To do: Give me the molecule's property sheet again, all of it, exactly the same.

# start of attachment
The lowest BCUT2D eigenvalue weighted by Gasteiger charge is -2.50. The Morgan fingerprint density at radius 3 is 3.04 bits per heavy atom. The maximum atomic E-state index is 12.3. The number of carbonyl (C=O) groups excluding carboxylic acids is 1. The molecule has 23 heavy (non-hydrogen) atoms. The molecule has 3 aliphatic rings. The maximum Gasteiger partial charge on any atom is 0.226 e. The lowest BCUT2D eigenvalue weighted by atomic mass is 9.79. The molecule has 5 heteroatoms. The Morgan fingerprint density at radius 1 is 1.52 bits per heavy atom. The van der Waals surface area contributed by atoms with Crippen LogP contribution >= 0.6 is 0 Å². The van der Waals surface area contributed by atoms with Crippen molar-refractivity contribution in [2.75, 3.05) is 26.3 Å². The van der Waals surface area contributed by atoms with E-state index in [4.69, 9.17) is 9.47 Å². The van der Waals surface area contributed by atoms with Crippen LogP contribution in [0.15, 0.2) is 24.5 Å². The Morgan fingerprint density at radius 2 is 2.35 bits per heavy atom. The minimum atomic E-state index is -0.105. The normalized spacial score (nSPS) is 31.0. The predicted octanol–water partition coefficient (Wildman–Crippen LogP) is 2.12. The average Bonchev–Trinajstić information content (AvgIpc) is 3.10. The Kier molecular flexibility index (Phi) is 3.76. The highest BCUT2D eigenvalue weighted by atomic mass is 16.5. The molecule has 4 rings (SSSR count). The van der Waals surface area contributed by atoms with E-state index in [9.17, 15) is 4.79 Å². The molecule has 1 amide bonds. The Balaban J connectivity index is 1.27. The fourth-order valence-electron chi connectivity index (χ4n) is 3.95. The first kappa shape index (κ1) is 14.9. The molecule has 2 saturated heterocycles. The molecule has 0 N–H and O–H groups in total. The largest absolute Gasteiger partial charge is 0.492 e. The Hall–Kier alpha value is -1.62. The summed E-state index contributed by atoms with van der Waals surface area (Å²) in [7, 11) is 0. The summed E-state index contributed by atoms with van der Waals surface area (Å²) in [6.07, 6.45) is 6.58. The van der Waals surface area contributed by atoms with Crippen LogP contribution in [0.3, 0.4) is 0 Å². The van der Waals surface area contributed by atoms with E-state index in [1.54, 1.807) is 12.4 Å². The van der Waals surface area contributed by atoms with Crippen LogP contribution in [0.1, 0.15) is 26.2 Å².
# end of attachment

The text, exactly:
The lowest BCUT2D eigenvalue weighted by Gasteiger charge is -2.50. The Morgan fingerprint density at radius 3 is 3.04 bits per heavy atom. The maximum atomic E-state index is 12.3. The number of carbonyl (C=O) groups excluding carboxylic acids is 1. The molecule has 23 heavy (non-hydrogen) atoms. The molecule has 3 aliphatic rings. The maximum Gasteiger partial charge on any atom is 0.226 e. The lowest BCUT2D eigenvalue weighted by atomic mass is 9.79. The molecule has 5 heteroatoms. The Morgan fingerprint density at radius 1 is 1.52 bits per heavy atom. The van der Waals surface area contributed by atoms with Crippen LogP contribution >= 0.6 is 0 Å². The van der Waals surface area contributed by atoms with Crippen molar-refractivity contribution in [2.75, 3.05) is 26.3 Å². The van der Waals surface area contributed by atoms with E-state index in [4.69, 9.17) is 9.47 Å². The van der Waals surface area contributed by atoms with Crippen LogP contribution in [0.15, 0.2) is 24.5 Å². The Morgan fingerprint density at radius 2 is 2.35 bits per heavy atom. The minimum atomic E-state index is -0.105. The normalized spacial score (nSPS) is 31.0. The predicted octanol–water partition coefficient (Wildman–Crippen LogP) is 2.12. The average Bonchev–Trinajstić information content (AvgIpc) is 3.10. The Kier molecular flexibility index (Phi) is 3.76. The highest BCUT2D eigenvalue weighted by atomic mass is 16.5. The molecule has 4 rings (SSSR count). The van der Waals surface area contributed by atoms with E-state index in [9.17, 15) is 4.79 Å². The molecule has 1 amide bonds. The Balaban J connectivity index is 1.27. The fourth-order valence-electron chi connectivity index (χ4n) is 3.95. The first kappa shape index (κ1) is 14.9. The molecule has 2 saturated heterocycles. The molecule has 0 N–H and O–H groups in total. The largest absolute Gasteiger partial charge is 0.492 e. The Hall–Kier alpha value is -1.62. The summed E-state index contributed by atoms with van der Waals surface area (Å²) in [7, 11) is 0. The summed E-state index contributed by atoms with van der Waals surface area (Å²) in [6.07, 6.45) is 6.58. The van der Waals surface area contributed by atoms with Crippen LogP contribution in [0.3, 0.4) is 0 Å². The van der Waals surface area contributed by atoms with E-state index in [1.54, 1.807) is 12.4 Å². The van der Waals surface area contributed by atoms with Crippen LogP contribution in [0.1, 0.15) is 26.2 Å².